1.3. Branch Coverage

Branch coverage is a requirement that, for each branch in the program (e.g., if statements, loops), each branch have been executed at least once during testing. (It is sometimes also described as saying that each branch condition must have been true at least once and false at least once during testing.)

Difference from Statement Coverage

How is branch coverage different from statement coverage? If you have covered every statement in

if (x > 0)
   y = x;
   y = -x;

or in

while (z > 0)

have you not covered all the branches as well?

Difference from Statement Coverage

Only difference occurs when branches are "empty":

y = x;
if (x < 0)
   y = -x;

or in

while (z-- > 0);

In these cases branch coverage would require tests in which x and z are positive. Statement coverage would not.

Example: branch coverage

How would you test this function so that every branch is covered?

template <typename T>
int seqSearch(const T list[], int listLength, T searchItem)
    int loc;

    for (loc = 0; loc < listLength; loc++)
        if (list[loc] == searchItem)
            return loc;

    return -1;

Monitoring Branch Coverage with gcov

Again, just being aware of the idea of branch coverage can help guide our tests.

  • Recognize that we want tests to cover every branch

  • But as programs get more complicated, even experienced testers do a poor job of stmt/branch coverage

    • Automatic coverage tools can help

    • gcov can report on branches taken. Just add options to the gcov command:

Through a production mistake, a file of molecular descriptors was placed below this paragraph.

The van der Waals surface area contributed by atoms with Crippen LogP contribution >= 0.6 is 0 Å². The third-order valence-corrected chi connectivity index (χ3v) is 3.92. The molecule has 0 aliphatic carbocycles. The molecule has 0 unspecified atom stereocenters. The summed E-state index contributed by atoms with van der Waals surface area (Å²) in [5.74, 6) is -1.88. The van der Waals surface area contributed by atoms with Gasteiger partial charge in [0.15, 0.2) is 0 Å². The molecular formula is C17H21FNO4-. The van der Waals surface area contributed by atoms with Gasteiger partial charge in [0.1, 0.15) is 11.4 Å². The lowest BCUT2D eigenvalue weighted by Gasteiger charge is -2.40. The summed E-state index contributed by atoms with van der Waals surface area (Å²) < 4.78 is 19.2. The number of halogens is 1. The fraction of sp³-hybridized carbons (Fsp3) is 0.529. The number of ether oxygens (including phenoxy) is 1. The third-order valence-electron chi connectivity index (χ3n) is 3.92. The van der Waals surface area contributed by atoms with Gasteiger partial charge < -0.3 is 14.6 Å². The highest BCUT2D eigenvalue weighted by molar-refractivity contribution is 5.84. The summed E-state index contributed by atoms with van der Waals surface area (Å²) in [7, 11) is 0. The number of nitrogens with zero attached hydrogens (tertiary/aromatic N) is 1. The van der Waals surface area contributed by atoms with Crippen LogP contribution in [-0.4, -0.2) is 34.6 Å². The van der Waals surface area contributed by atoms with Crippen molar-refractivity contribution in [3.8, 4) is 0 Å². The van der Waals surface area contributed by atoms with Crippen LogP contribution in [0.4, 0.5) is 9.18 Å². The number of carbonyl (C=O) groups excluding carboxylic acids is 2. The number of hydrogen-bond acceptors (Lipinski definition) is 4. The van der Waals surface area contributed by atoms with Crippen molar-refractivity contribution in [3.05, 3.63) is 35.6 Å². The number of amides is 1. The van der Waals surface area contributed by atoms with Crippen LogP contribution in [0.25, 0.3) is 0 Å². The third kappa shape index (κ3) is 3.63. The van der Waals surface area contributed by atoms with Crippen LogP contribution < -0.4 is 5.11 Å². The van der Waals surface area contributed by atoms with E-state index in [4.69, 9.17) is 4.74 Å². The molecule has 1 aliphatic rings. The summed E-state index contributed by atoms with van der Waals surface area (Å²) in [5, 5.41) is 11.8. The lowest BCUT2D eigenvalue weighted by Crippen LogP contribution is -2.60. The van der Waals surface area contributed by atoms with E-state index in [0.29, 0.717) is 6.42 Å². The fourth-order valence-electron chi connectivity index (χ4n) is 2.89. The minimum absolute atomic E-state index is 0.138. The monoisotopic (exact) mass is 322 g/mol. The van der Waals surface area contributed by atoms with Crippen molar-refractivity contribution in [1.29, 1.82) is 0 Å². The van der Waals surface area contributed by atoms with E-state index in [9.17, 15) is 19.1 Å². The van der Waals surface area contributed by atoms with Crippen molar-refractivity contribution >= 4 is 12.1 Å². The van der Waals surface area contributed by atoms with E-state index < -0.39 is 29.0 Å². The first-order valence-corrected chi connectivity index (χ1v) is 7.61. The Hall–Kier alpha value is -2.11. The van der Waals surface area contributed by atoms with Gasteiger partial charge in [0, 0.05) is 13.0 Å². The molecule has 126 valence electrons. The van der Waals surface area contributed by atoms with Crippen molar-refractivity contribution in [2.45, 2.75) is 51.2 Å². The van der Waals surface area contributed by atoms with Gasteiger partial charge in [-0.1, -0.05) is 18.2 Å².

gcov -b -c mainProgram 

Reading gcov Branch Info
  • gcov reports

    • Number of times each function call successfully returned

    • # of times a branch was executed (really how many times the branch condition was evaluated)

    • and # times each branch was taken

      • For branch coverage, this is the relevant figure

  • A "branch" is anything that causes the code to not continue on in straight-line fashion

    • Branch listed right after an "if" is the "branch" that jumps around the "then" part to go to the "else" part.

    • && and || operators introduce their own branches

    • Other branches may be hidden

      • Contributed by calls to inline functions

      • Or just a branch generated by the compiler's choice of code generation

Example: gcov Branch Coverage report

        -:   84:template <typename T>
        -:   85:int seqOrderedSearch(const T list[], int listLength, T searchItem)
        -:   86:{
        1:   87:    int loc = 0;
        -:   88:
        1:   89:    while (loc < listLength && list[loc] < searchItem)
branch  0 taken 0
call    1 returns 1
branch  2 taken 0
branch  3 taken 1
        -:   90:      {
    #####:   91:       ++loc;
branch  0 never executed
        -:   92:      }
        1:   93:    if (loc < listLength && list[loc] == searchItem)
branch  0 taken 0
call    1 returns 1
branch  2 taken 0
        1:   94:       return loc;
branch  0 taken 1
        -:   95:    else
    #####:   96:       return -1;
        -:   97:}